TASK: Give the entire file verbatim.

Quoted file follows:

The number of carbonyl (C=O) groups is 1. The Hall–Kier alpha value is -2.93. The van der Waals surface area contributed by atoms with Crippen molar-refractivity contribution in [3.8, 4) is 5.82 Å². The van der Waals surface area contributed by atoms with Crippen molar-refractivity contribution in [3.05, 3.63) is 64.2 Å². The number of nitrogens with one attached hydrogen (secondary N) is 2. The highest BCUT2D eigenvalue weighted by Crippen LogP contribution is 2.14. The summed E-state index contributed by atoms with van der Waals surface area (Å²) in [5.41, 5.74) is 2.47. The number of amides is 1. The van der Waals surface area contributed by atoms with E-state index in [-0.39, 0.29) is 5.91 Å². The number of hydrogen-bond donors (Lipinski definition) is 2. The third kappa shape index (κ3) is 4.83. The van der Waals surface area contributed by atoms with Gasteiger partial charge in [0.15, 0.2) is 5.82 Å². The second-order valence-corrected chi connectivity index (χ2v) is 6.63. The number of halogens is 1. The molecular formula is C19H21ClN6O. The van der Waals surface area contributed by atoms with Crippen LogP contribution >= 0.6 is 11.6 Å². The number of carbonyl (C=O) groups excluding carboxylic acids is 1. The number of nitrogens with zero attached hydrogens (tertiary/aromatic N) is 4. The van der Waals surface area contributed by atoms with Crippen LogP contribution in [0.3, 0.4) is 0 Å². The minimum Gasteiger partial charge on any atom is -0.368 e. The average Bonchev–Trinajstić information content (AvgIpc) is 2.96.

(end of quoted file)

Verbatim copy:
The number of carbonyl (C=O) groups is 1. The Hall–Kier alpha value is -2.93. The van der Waals surface area contributed by atoms with Crippen molar-refractivity contribution in [3.8, 4) is 5.82 Å². The van der Waals surface area contributed by atoms with Crippen molar-refractivity contribution in [3.05, 3.63) is 64.2 Å². The number of nitrogens with one attached hydrogen (secondary N) is 2. The highest BCUT2D eigenvalue weighted by Crippen LogP contribution is 2.14. The summed E-state index contributed by atoms with van der Waals surface area (Å²) in [5.41, 5.74) is 2.47. The number of amides is 1. The van der Waals surface area contributed by atoms with E-state index in [-0.39, 0.29) is 5.91 Å². The number of hydrogen-bond donors (Lipinski definition) is 2. The third kappa shape index (κ3) is 4.83. The van der Waals surface area contributed by atoms with Gasteiger partial charge in [0.15, 0.2) is 5.82 Å². The second-order valence-corrected chi connectivity index (χ2v) is 6.63. The number of halogens is 1. The molecular formula is C19H21ClN6O. The van der Waals surface area contributed by atoms with Crippen LogP contribution >= 0.6 is 11.6 Å². The number of carbonyl (C=O) groups excluding carboxylic acids is 1. The number of nitrogens with zero attached hydrogens (tertiary/aromatic N) is 4. The van der Waals surface area contributed by atoms with Crippen LogP contribution in [0.3, 0.4) is 0 Å². The minimum Gasteiger partial charge on any atom is -0.368 e. The average Bonchev–Trinajstić information content (AvgIpc) is 2.96.